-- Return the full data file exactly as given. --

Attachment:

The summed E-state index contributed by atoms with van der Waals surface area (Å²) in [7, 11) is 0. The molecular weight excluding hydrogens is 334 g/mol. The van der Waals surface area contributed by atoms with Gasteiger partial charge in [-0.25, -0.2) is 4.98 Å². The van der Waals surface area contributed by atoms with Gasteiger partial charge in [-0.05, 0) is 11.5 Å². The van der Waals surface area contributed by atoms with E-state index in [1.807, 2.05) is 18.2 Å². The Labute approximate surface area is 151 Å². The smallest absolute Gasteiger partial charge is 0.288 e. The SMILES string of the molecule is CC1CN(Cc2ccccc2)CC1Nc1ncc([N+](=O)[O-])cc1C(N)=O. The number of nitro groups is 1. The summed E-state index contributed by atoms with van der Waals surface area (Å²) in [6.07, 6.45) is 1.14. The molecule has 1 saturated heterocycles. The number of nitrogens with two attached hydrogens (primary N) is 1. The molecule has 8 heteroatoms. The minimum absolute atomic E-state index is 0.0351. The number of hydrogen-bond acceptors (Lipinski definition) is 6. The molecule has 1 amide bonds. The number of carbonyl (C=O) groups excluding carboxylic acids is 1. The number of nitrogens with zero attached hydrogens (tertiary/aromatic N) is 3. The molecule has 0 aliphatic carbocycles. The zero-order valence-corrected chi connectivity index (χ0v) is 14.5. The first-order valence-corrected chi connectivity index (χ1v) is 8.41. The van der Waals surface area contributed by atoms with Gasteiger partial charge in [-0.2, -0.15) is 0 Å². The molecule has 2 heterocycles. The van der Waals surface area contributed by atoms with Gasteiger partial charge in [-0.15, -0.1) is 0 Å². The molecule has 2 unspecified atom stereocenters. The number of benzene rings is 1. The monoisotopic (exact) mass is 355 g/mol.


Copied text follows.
The summed E-state index contributed by atoms with van der Waals surface area (Å²) in [7, 11) is 0. The molecular weight excluding hydrogens is 334 g/mol. The van der Waals surface area contributed by atoms with Gasteiger partial charge in [-0.25, -0.2) is 4.98 Å². The van der Waals surface area contributed by atoms with Gasteiger partial charge in [-0.05, 0) is 11.5 Å². The van der Waals surface area contributed by atoms with E-state index in [1.807, 2.05) is 18.2 Å². The Labute approximate surface area is 151 Å². The smallest absolute Gasteiger partial charge is 0.288 e. The SMILES string of the molecule is CC1CN(Cc2ccccc2)CC1Nc1ncc([N+](=O)[O-])cc1C(N)=O. The number of nitro groups is 1. The summed E-state index contributed by atoms with van der Waals surface area (Å²) in [6.07, 6.45) is 1.14. The molecule has 1 saturated heterocycles. The number of nitrogens with two attached hydrogens (primary N) is 1. The molecule has 8 heteroatoms. The minimum absolute atomic E-state index is 0.0351. The number of hydrogen-bond acceptors (Lipinski definition) is 6. The molecule has 1 amide bonds. The number of carbonyl (C=O) groups excluding carboxylic acids is 1. The number of nitrogens with zero attached hydrogens (tertiary/aromatic N) is 3. The molecule has 0 aliphatic carbocycles. The zero-order valence-corrected chi connectivity index (χ0v) is 14.5. The first-order valence-corrected chi connectivity index (χ1v) is 8.41. The van der Waals surface area contributed by atoms with Gasteiger partial charge in [-0.2, -0.15) is 0 Å². The molecule has 2 heterocycles. The van der Waals surface area contributed by atoms with Gasteiger partial charge in [-0.15, -0.1) is 0 Å². The molecule has 2 unspecified atom stereocenters. The number of benzene rings is 1. The monoisotopic (exact) mass is 355 g/mol.